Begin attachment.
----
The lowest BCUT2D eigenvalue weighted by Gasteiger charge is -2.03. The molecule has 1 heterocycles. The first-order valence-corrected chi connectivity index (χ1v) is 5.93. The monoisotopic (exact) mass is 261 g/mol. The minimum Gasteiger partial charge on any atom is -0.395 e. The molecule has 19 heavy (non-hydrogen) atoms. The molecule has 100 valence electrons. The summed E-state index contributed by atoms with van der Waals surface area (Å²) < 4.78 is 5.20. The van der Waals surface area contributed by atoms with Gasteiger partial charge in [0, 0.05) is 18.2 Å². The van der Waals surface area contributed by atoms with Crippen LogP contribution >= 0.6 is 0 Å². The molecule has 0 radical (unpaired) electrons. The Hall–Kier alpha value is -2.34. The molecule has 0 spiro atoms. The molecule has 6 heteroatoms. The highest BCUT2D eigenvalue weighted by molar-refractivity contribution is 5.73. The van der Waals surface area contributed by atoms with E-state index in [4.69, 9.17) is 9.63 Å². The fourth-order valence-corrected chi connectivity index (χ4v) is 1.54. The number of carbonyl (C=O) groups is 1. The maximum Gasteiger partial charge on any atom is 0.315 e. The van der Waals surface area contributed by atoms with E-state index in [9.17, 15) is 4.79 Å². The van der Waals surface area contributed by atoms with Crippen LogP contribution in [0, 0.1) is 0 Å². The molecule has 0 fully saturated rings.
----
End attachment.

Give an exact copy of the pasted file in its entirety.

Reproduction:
The lowest BCUT2D eigenvalue weighted by Gasteiger charge is -2.03. The molecule has 1 heterocycles. The first-order valence-corrected chi connectivity index (χ1v) is 5.93. The monoisotopic (exact) mass is 261 g/mol. The minimum Gasteiger partial charge on any atom is -0.395 e. The molecule has 19 heavy (non-hydrogen) atoms. The molecule has 100 valence electrons. The summed E-state index contributed by atoms with van der Waals surface area (Å²) < 4.78 is 5.20. The van der Waals surface area contributed by atoms with Gasteiger partial charge in [0, 0.05) is 18.2 Å². The van der Waals surface area contributed by atoms with Crippen LogP contribution >= 0.6 is 0 Å². The molecule has 0 radical (unpaired) electrons. The Hall–Kier alpha value is -2.34. The molecule has 0 spiro atoms. The molecule has 6 heteroatoms. The highest BCUT2D eigenvalue weighted by molar-refractivity contribution is 5.73. The van der Waals surface area contributed by atoms with E-state index in [4.69, 9.17) is 9.63 Å². The fourth-order valence-corrected chi connectivity index (χ4v) is 1.54. The number of carbonyl (C=O) groups is 1. The maximum Gasteiger partial charge on any atom is 0.315 e. The van der Waals surface area contributed by atoms with E-state index in [9.17, 15) is 4.79 Å². The van der Waals surface area contributed by atoms with Crippen LogP contribution in [0, 0.1) is 0 Å². The molecule has 0 fully saturated rings.